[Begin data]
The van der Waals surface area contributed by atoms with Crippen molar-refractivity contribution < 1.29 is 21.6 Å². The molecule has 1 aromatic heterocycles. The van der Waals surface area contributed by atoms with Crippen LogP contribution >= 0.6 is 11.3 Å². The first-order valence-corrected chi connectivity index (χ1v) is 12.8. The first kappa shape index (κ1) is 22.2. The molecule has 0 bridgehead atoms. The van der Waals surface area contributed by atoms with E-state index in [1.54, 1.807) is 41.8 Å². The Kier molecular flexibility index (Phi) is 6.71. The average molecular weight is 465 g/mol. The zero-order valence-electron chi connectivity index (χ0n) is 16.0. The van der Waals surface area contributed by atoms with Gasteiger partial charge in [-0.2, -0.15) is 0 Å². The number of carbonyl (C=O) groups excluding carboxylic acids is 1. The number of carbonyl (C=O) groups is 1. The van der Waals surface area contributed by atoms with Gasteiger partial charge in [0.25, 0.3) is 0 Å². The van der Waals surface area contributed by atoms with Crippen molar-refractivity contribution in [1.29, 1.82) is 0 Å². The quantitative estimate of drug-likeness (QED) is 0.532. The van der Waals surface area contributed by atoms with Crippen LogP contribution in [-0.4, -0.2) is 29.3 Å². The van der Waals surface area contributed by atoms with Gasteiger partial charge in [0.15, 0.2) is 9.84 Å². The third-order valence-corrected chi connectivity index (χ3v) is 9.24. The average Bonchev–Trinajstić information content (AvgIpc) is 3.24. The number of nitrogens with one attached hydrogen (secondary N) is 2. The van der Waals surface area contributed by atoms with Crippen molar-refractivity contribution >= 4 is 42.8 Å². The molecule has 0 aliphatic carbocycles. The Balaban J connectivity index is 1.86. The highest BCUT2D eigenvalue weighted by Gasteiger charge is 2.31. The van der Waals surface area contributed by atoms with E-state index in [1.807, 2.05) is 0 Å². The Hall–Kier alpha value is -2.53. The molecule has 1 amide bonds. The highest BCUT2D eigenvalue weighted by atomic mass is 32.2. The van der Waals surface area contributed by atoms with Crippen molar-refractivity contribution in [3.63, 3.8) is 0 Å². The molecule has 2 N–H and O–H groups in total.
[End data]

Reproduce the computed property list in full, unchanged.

The van der Waals surface area contributed by atoms with Crippen molar-refractivity contribution < 1.29 is 21.6 Å². The molecule has 1 aromatic heterocycles. The van der Waals surface area contributed by atoms with Crippen LogP contribution >= 0.6 is 11.3 Å². The first-order valence-corrected chi connectivity index (χ1v) is 12.8. The first kappa shape index (κ1) is 22.2. The molecule has 0 bridgehead atoms. The van der Waals surface area contributed by atoms with E-state index in [1.54, 1.807) is 41.8 Å². The Kier molecular flexibility index (Phi) is 6.71. The average molecular weight is 465 g/mol. The zero-order valence-electron chi connectivity index (χ0n) is 16.0. The van der Waals surface area contributed by atoms with Gasteiger partial charge in [-0.2, -0.15) is 0 Å². The number of carbonyl (C=O) groups excluding carboxylic acids is 1. The number of carbonyl (C=O) groups is 1. The van der Waals surface area contributed by atoms with Gasteiger partial charge in [0.25, 0.3) is 0 Å². The van der Waals surface area contributed by atoms with Crippen molar-refractivity contribution in [1.29, 1.82) is 0 Å². The quantitative estimate of drug-likeness (QED) is 0.532. The van der Waals surface area contributed by atoms with Crippen LogP contribution in [-0.4, -0.2) is 29.3 Å². The van der Waals surface area contributed by atoms with Gasteiger partial charge in [0.15, 0.2) is 9.84 Å². The third-order valence-corrected chi connectivity index (χ3v) is 9.24. The average Bonchev–Trinajstić information content (AvgIpc) is 3.24. The number of nitrogens with one attached hydrogen (secondary N) is 2. The van der Waals surface area contributed by atoms with Crippen molar-refractivity contribution >= 4 is 42.8 Å². The molecule has 0 aliphatic carbocycles. The Balaban J connectivity index is 1.86. The highest BCUT2D eigenvalue weighted by Gasteiger charge is 2.31. The van der Waals surface area contributed by atoms with E-state index in [1.807, 2.05) is 0 Å². The Hall–Kier alpha value is -2.53. The molecule has 1 amide bonds. The highest BCUT2D eigenvalue weighted by atomic mass is 32.2. The van der Waals surface area contributed by atoms with Crippen molar-refractivity contribution in [3.63, 3.8) is 0 Å². The molecule has 2 N–H and O–H groups in total.